SystemX Seminar

Topic: 
Millimeter-Wave Sensors Using Ultrasound
Thursday, November 10, 2016 - 4:30pm to 5:30pm
Venue: 
AllenX Auditorium
Speaker: 
Dr Sam Sheng (Sentons)
Abstract / Description: 

One of the long-standing challenges in the RF community has been the creation of inexpensive millimeter-wave sensors, primarily due to the need for extremely high frequencies (typically in excess of 60-100 GHz). By switching from electromagnetic waves to ultrasound, the wave velocity and associated frequencies decrease by five orders of magnitude, hence allowing the creation of inexpensive CMOS-based sensor ASIC's employing sonar-like techniques to achieve extremely high accuracy sensors.

We show the application of such an ultrasound sensor to the problem of multitouch and force sensing, demonstrating the ability to sense multiple fingers and per-finger force/pressure levels. Unlike conventional capacitive touch sensors, an ultrasound-based sensor is not restricted to planar glass surfaces; it can sense equally well on complex curved surfaces, as well as metal or plastic substrates.

Bio:

Samuel Sheng co-founded Sentons in 2011 and is responsible for developing and expanding Sentons' core technology platforms. Dr. Sheng has extensive experience in architecting and designing leading-edge CMOS RF and DSP ASIC's for silicon tuners, ADSL transceivers, and touch sensors. Prior to Sentons, Dr. Sheng was co-founder and CTO at Telegent Systems, which was acquired by Spreadtrum Communications in 2011, as well as serving in engineering leadership roles at LSI Corporation and DataPath Systems Inc.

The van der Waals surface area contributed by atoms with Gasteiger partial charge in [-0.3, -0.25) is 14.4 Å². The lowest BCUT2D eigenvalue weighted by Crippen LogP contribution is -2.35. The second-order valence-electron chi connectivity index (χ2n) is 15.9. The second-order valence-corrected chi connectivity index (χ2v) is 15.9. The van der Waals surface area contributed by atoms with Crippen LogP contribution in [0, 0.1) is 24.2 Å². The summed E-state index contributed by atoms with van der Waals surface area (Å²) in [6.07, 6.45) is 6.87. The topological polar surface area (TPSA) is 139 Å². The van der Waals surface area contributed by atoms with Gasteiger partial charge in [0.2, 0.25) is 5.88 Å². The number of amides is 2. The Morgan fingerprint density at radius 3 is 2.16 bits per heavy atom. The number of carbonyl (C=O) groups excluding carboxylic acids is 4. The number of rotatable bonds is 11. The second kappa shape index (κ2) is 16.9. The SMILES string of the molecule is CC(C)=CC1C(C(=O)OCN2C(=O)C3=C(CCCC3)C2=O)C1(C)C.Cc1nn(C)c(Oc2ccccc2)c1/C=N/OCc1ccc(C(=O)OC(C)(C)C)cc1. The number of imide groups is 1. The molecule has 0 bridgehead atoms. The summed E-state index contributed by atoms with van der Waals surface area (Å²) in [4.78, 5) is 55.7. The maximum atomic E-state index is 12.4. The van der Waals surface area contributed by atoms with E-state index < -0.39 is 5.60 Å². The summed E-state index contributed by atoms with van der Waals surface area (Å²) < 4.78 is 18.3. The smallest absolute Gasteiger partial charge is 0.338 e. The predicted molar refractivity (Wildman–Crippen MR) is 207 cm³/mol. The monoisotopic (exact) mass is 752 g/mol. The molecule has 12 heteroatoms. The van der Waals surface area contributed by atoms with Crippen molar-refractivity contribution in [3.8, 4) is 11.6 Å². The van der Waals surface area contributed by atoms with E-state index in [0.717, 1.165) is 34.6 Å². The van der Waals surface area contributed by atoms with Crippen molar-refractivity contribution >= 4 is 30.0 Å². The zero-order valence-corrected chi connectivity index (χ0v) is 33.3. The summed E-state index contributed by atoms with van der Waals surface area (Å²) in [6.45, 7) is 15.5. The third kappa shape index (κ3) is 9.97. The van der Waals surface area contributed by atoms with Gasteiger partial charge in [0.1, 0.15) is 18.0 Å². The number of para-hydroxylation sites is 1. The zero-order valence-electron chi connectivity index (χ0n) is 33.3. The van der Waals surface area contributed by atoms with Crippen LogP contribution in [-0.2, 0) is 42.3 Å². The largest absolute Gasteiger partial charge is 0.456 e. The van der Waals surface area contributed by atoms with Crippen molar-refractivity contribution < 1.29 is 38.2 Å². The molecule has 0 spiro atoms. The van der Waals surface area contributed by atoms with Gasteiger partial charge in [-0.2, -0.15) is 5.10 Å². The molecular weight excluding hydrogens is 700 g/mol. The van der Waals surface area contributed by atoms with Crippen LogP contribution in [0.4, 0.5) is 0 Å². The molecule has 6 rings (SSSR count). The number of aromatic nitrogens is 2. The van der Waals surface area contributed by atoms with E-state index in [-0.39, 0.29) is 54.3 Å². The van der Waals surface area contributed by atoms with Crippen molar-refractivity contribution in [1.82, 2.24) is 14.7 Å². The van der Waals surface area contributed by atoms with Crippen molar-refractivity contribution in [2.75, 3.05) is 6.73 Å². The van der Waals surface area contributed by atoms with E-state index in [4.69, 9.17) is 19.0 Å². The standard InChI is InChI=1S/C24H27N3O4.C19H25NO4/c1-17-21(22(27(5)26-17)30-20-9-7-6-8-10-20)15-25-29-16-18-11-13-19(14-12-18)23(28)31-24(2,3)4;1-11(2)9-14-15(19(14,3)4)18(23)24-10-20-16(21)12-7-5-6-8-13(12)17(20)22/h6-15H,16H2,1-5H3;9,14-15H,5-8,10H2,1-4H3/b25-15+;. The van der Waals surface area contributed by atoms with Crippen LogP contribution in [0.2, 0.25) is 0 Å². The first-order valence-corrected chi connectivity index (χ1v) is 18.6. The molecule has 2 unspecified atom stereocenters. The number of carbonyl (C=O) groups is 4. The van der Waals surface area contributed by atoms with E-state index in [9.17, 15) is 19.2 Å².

Dr. Sheng has authored numerous papers and publications on various topics such as low-power CMOS RF wireless systems and low-power CMOS digital design, and has been awarded numerous patents in the areas of RF tuners, DSL modems, and ultrasonic touch sensors. He holds a BA degree in applied mathematics and BS, MS, and Ph.D. degrees in Electrical Engineering, all from the University of California, Berkeley. In his spare time, he climbs rocks, which is not unlike his day job.